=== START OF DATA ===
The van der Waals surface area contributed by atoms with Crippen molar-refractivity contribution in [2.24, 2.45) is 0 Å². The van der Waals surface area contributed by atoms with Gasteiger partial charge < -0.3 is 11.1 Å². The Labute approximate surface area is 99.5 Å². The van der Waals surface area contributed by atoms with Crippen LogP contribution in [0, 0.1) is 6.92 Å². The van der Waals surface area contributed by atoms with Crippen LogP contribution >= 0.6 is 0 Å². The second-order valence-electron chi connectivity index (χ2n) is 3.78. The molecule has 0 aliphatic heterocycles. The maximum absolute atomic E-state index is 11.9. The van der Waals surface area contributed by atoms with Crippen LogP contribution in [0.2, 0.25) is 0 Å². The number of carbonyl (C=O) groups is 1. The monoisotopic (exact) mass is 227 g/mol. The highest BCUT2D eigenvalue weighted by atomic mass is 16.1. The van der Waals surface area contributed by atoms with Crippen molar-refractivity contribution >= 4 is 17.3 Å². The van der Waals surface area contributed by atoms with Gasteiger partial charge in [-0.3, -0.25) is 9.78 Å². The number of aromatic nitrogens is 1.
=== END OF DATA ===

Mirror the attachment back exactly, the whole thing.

The van der Waals surface area contributed by atoms with Crippen molar-refractivity contribution in [2.24, 2.45) is 0 Å². The van der Waals surface area contributed by atoms with Gasteiger partial charge < -0.3 is 11.1 Å². The Labute approximate surface area is 99.5 Å². The van der Waals surface area contributed by atoms with Crippen LogP contribution in [0, 0.1) is 6.92 Å². The van der Waals surface area contributed by atoms with Crippen LogP contribution >= 0.6 is 0 Å². The second-order valence-electron chi connectivity index (χ2n) is 3.78. The molecule has 0 aliphatic heterocycles. The maximum absolute atomic E-state index is 11.9. The van der Waals surface area contributed by atoms with Crippen LogP contribution in [0.2, 0.25) is 0 Å². The number of carbonyl (C=O) groups is 1. The monoisotopic (exact) mass is 227 g/mol. The highest BCUT2D eigenvalue weighted by atomic mass is 16.1. The van der Waals surface area contributed by atoms with Crippen molar-refractivity contribution >= 4 is 17.3 Å². The van der Waals surface area contributed by atoms with Gasteiger partial charge in [-0.3, -0.25) is 9.78 Å². The number of aromatic nitrogens is 1.